• firstly, aggregating service requests to the highest level of the matching hierarchy, and
      • secondly, resolving contention for said service requests at the highest level of the matching hierarchy, and
      • thirdly, resolving contention in turn down through the matching levels to the lowest level of matching.
  • [0156]
    In FIG. 3 a, a switch 31 is shown schematically to be arranged to switch traffic between a number of elements N (denoted #a1, . . . , #aN), each having L1 sub-elements across a suitable switch fabric 31 (for example a hub) to a number of output sub-elements, here ML2 in number. Each element a#1, . . . , a#N comprises a number of different sub-elements L1, and in FIG. 3 a, an embodiment of the invention is shown where the ML2 sub-elements are shown aggregated into M groups of L2 sub-elements. The grouping (or aggregation) of the output sub-elements into M elements, does not occur in other embodiments of the invention. Switch 31 therefore comprises NL1 inputs and ML2 outputs, i.e., switch 31 effectively comprises an NL1ML2 switch. As an example, consider an optical embodiment of the invention where aggregation of both inputs and outputs may be present if the N, M elements are PONs or optical ring networks as then both the L1 and L2 sub-elements may comprise user terminals or nodes.
  • [0157]
    FIG. 3 b shows a simplified representation of the switching arrangement showed in FIG. 3 a, which illustrates more clearly the sub-elements forming the inputs and outputs of the switch 31. In FIG. 3 b, switching arrangement 40 comprises L1N input sub-elements i (for example ports) and L2M output sub-elements j (for example ports) j. A conventional matching algorithm for frame-based scheduling such as that which Bianco et al describe employs multiple phases for matching, such as was described referring to the prior art. Such a conventional technique produces a match for a symmetric request matrix, L1NL2M (or if N=M and L1=L2=L, LNLN) in size such as is shown in FIG. 3 c (where a grid is shown as the matrix as yet unpopulated).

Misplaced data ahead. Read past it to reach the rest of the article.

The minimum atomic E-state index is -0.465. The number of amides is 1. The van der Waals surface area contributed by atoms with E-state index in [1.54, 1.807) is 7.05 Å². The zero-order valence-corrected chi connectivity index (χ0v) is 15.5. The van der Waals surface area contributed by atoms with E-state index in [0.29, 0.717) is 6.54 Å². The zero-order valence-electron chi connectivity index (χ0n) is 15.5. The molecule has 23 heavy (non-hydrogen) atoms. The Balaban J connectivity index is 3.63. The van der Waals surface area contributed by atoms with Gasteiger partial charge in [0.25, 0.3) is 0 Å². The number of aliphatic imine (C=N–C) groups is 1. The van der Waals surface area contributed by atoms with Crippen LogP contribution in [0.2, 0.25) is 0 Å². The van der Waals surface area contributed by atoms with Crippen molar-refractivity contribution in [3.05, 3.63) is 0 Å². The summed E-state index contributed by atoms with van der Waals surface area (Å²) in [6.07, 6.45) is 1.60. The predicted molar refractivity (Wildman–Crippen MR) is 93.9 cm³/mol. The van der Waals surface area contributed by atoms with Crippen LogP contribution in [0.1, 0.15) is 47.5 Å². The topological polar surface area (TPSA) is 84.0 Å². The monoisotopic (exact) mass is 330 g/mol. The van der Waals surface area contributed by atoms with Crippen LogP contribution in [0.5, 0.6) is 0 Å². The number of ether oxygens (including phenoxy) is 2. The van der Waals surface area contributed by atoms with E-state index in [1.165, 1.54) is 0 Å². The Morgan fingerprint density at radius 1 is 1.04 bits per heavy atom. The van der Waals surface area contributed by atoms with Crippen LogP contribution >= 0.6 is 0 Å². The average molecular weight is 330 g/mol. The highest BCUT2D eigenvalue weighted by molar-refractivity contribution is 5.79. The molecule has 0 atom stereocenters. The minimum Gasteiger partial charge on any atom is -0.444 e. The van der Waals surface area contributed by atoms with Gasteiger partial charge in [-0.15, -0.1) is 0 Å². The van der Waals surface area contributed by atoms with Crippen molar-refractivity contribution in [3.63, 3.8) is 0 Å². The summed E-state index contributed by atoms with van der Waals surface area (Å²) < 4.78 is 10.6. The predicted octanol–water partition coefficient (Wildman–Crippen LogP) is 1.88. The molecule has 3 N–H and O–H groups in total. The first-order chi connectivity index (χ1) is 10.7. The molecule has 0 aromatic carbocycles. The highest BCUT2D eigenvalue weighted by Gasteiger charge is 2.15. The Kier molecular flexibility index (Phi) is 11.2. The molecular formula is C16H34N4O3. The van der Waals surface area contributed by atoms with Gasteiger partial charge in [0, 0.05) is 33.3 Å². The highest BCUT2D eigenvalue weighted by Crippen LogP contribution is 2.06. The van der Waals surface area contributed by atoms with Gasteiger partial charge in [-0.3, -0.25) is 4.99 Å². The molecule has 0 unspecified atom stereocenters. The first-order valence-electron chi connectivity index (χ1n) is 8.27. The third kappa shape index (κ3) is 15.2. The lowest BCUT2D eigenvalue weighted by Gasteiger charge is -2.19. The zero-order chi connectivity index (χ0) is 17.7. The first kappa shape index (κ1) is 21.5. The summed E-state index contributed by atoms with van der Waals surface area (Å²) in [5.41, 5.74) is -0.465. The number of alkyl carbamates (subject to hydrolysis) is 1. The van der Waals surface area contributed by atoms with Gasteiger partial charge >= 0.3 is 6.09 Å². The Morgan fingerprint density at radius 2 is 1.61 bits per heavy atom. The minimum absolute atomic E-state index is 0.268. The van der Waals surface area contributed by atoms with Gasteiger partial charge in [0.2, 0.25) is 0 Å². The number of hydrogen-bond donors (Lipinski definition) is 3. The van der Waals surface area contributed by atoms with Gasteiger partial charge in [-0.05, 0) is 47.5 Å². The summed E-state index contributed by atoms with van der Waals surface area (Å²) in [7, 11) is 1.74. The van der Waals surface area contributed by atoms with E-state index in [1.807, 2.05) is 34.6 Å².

• [0158]
    Asymmetric, Multi-Stage Matching Using Multiple Levels of Aggregation
  • [0159]
    Referring now to FIG. 4 of the accompanying drawings, an overview of the steps in a matching method according to the invention is shown suitable for the switch environment shown in FIGS. 3 a,3 b, and 3 c of the accompanying drawings.
  • [0160]
    Where a conventional input queued switch arrangement is being considered, the term sub-element is used to refer to any ports and the term element then refers to an aggregation of such ports. Where the switch arrangement is provided by a network element interconnecting a number of optical networks (for example, an optical ring network, or passive optical networks (PONs), the term sub-element is used to refer to any nodes on the rings or terminals on the PONs and the term element refers to an aggregation of such nodes or terminals, for example, the term element could refer as such to a ring network or a PON.
  • [0161]
    As has been mentioned, in some embodiments of the invention, the switch arrangement comprises part of a network, and the network comprises interconnected sub-networks. In such embodiments, at one hierarchical level the sub-networks are the elements, and the nodes or terminals in each sub-network comprise the sub-elements sub-element. For example, where the switch arrangement is provided by a network element interconnecting a number of optical networks (for example, passive optical networks (PONs)), the term sub-element is used to refer to any nodes or terminals on the PONs and the term element can refer to the PON. As will be appreciated by those skilled in the art, the hierarchical matching process according to the invention is not limited to such embodiments, but may be implemented in any switching environment where differing levels of aggregation can be effected at least for the inputs to the switch arrangement.